Students will:

  • Identify and appraise the content of appropriate health information, services and products.
  • Assess health behaviors related to fitness, nutrition, relationships, substance use and abuse, and the environment.
  • Interpret the scientific literature in regard to aspects of human nutrition.
  • Describe how disease and illness affects the various body systems.

 
Learning Goal 2 (KNOWLEDGE – Observed Skills and Dispositions)
Candidates in the Health and Wellness program will demonstrate professional skills and dispositions necessary for successful performance in their field.

Students will:

  • Design and implement an exercise program for an individual client.
  • Develop an exercise progression for a team that reduces risk and maximizes benefit.
  • Utilize the epidemiological model of disease and disorders by examining predisposing factors, symptoms, preventions, treatment and control.

 
Learning Goal 3 (SERVICE)
Candidates in the Health and Wellness programs will demonstrate willingness to use their skills to benefit and serve society. Within the contexts of their work, candidates promote authentic learning, social and emotional development, and a commitment to social justice in environments that foster respect for diversity and the dignity of all.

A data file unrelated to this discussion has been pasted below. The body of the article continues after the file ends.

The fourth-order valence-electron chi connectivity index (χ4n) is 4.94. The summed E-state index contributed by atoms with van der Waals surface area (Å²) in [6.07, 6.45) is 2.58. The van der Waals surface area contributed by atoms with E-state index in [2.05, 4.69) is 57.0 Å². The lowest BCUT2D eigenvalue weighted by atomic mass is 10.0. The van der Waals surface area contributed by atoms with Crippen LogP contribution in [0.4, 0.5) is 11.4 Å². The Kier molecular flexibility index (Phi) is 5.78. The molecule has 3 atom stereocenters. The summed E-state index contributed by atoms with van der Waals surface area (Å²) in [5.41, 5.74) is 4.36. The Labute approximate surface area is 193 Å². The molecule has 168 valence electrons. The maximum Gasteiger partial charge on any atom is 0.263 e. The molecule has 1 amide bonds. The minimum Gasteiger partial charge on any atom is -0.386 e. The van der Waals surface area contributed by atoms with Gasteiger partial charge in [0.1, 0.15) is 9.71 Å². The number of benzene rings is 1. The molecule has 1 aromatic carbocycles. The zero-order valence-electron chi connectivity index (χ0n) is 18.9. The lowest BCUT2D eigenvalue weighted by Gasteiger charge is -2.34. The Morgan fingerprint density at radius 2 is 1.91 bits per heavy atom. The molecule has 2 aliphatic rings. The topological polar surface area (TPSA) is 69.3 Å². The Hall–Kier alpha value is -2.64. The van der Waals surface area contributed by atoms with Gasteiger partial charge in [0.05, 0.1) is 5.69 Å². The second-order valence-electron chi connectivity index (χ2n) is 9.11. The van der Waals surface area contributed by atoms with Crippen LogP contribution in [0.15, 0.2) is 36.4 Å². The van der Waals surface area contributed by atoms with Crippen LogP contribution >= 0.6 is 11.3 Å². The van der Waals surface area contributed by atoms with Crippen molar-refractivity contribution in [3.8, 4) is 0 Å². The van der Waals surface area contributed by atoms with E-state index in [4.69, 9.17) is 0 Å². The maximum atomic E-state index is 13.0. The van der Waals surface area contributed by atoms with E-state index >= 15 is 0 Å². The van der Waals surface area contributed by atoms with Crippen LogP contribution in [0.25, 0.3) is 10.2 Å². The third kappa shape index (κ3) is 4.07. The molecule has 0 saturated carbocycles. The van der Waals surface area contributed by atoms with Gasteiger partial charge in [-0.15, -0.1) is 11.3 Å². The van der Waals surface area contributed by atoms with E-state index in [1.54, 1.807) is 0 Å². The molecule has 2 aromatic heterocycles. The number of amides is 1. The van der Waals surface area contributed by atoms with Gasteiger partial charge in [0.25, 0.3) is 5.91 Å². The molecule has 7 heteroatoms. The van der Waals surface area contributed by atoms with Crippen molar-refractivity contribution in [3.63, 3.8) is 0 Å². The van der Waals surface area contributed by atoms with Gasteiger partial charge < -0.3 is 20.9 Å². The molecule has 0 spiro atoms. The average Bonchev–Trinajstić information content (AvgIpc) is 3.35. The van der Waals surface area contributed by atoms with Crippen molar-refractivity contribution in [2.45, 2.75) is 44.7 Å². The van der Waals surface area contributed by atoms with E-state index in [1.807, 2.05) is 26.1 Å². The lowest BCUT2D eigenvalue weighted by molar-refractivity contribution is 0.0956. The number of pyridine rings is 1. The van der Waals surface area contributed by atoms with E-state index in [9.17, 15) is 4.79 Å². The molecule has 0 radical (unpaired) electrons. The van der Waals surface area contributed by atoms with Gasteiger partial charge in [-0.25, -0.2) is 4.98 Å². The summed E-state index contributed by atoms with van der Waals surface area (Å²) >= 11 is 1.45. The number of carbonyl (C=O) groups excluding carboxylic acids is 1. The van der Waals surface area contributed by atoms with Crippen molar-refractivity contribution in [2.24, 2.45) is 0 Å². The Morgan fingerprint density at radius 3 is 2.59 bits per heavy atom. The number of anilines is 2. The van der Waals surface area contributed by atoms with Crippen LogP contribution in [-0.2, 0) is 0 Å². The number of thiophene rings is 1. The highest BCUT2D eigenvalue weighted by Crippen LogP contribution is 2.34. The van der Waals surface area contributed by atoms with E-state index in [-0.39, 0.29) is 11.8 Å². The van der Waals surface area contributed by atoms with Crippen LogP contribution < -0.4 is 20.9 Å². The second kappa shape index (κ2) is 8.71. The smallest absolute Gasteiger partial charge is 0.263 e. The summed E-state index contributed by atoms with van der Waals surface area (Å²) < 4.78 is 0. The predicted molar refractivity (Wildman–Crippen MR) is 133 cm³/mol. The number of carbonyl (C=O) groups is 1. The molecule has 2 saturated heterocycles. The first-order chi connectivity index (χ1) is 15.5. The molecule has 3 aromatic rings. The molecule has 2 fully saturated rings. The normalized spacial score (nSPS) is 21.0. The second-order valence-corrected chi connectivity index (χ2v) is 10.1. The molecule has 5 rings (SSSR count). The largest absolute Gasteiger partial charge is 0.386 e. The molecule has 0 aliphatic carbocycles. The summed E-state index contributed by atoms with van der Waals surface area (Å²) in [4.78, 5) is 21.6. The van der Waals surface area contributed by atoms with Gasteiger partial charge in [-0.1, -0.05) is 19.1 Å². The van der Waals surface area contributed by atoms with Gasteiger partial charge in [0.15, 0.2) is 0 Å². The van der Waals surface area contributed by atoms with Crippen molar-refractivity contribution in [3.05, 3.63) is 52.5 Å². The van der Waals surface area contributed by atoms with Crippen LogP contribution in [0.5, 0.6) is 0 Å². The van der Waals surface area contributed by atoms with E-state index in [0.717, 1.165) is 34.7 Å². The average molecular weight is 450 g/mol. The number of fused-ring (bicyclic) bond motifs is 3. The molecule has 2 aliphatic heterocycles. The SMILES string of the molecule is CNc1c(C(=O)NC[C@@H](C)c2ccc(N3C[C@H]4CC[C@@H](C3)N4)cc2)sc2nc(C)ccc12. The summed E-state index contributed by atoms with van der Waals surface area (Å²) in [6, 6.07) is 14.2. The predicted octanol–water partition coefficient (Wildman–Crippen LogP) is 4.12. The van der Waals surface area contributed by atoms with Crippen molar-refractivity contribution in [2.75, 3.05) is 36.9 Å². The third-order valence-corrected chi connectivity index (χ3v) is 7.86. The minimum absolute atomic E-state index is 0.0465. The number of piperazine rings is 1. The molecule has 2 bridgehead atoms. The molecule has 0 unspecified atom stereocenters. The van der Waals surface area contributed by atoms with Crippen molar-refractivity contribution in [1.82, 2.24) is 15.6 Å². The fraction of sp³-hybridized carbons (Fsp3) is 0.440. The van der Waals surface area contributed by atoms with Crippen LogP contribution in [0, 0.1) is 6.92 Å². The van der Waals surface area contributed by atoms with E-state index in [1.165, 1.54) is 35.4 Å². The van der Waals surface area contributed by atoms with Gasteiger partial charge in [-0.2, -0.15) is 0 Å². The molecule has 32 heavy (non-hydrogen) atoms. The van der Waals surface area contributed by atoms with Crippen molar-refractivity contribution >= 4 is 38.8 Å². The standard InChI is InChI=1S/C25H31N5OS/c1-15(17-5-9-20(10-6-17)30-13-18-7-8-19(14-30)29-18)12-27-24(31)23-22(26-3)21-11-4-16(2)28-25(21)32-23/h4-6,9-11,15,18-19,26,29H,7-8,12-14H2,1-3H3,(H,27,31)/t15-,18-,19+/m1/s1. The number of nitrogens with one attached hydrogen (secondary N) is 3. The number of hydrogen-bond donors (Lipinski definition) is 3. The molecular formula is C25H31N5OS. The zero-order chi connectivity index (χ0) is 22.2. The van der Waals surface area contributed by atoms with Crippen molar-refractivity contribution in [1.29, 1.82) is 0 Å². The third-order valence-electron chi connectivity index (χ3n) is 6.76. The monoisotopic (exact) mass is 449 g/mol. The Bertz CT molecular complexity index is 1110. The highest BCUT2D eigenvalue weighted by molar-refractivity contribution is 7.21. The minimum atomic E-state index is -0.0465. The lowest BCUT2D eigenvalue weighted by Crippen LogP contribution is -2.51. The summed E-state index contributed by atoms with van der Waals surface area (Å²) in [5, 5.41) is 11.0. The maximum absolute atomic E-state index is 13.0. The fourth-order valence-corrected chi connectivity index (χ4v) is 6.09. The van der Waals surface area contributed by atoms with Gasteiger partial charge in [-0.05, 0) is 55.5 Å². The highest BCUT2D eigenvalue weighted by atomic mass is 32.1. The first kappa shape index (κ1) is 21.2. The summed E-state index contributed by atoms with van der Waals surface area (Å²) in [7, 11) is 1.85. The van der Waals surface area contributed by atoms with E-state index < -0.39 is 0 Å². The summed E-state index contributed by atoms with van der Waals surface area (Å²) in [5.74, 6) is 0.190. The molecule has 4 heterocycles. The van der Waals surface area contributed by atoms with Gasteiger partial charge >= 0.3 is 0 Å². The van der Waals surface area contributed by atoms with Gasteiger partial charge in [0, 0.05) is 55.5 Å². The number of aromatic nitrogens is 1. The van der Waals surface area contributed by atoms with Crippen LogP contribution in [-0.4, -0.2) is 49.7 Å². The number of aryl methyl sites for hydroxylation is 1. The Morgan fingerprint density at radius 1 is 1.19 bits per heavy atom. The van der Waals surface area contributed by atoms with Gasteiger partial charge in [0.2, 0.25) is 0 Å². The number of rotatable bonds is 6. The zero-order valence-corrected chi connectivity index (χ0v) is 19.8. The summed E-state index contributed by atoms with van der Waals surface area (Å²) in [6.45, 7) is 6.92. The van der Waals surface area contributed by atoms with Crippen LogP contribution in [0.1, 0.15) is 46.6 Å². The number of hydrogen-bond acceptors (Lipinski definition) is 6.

Students will:

  • Design and implement an exercise program for an individual client.
  • Develop an exercise progression for a team that reduces risk and maximizes benefit.
  • Demonstrate the ability to modify exercise programs based on age, skill, setting, specificity and progress.

 
Learning Goal 4 (PROFESSIONALISM)
Candidates will demonstrate self-reflection as a habit of mind, continuously assessing and refining their professional practice as they construct a rich repertoire of research-based knowledge, skills, and attitudes for effective performance ensuring that all students and/or clients have optimal opportunities to learn and grow.

Students will:

  • Demonstrate and instruct on standardized testing techniques involved in fitness assessment.
  • Demonstrate and instruct proper functional movements involved in strength and conditioning.

 
Learning Goal 5 (LEADERSHIP)
Candidates will become adept at applying their acquired knowledge in the process of evaluating their own professional performance and decision-making with respect to its impact on students and/or clients, organizations, and the wider community.

Students will: